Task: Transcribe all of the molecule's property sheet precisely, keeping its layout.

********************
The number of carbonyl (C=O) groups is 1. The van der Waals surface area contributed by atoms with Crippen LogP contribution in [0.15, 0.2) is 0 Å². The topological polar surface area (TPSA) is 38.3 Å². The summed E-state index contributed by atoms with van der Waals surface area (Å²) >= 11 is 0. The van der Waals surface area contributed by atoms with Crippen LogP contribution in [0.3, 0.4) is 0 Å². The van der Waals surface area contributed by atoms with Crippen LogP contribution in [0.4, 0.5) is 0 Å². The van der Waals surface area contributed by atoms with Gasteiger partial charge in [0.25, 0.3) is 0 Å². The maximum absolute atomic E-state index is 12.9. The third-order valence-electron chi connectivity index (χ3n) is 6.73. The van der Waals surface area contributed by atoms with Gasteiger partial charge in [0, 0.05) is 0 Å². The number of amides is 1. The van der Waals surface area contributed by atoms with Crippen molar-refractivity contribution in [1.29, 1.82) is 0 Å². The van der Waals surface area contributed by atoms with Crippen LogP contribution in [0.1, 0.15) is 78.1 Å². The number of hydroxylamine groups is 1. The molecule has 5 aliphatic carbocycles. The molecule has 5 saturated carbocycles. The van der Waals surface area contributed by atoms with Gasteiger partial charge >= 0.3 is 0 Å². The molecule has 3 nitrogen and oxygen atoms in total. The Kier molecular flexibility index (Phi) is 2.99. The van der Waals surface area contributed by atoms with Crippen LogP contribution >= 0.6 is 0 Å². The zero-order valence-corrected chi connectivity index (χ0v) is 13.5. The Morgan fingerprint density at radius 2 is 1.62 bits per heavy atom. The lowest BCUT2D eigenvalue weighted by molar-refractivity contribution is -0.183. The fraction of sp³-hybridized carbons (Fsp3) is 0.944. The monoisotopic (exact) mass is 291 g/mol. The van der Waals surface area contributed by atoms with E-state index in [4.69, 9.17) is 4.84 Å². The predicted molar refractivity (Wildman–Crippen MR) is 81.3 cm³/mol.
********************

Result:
The number of carbonyl (C=O) groups is 1. The van der Waals surface area contributed by atoms with Crippen LogP contribution in [0.15, 0.2) is 0 Å². The topological polar surface area (TPSA) is 38.3 Å². The summed E-state index contributed by atoms with van der Waals surface area (Å²) >= 11 is 0. The van der Waals surface area contributed by atoms with Crippen LogP contribution in [0.3, 0.4) is 0 Å². The van der Waals surface area contributed by atoms with Crippen LogP contribution in [0.4, 0.5) is 0 Å². The van der Waals surface area contributed by atoms with Gasteiger partial charge in [0.25, 0.3) is 0 Å². The maximum absolute atomic E-state index is 12.9. The third-order valence-electron chi connectivity index (χ3n) is 6.73. The van der Waals surface area contributed by atoms with Gasteiger partial charge in [0, 0.05) is 0 Å². The number of amides is 1. The van der Waals surface area contributed by atoms with Crippen molar-refractivity contribution in [1.29, 1.82) is 0 Å². The van der Waals surface area contributed by atoms with Crippen LogP contribution in [0.1, 0.15) is 78.1 Å². The number of hydroxylamine groups is 1. The molecule has 5 aliphatic carbocycles. The molecule has 5 saturated carbocycles. The van der Waals surface area contributed by atoms with Gasteiger partial charge >= 0.3 is 0 Å². The molecule has 3 nitrogen and oxygen atoms in total. The Kier molecular flexibility index (Phi) is 2.99. The van der Waals surface area contributed by atoms with Crippen LogP contribution >= 0.6 is 0 Å². The zero-order valence-corrected chi connectivity index (χ0v) is 13.5. The Morgan fingerprint density at radius 2 is 1.62 bits per heavy atom. The lowest BCUT2D eigenvalue weighted by molar-refractivity contribution is -0.183. The fraction of sp³-hybridized carbons (Fsp3) is 0.944. The monoisotopic (exact) mass is 291 g/mol. The van der Waals surface area contributed by atoms with E-state index in [4.69, 9.17) is 4.84 Å². The predicted molar refractivity (Wildman–Crippen MR) is 81.3 cm³/mol.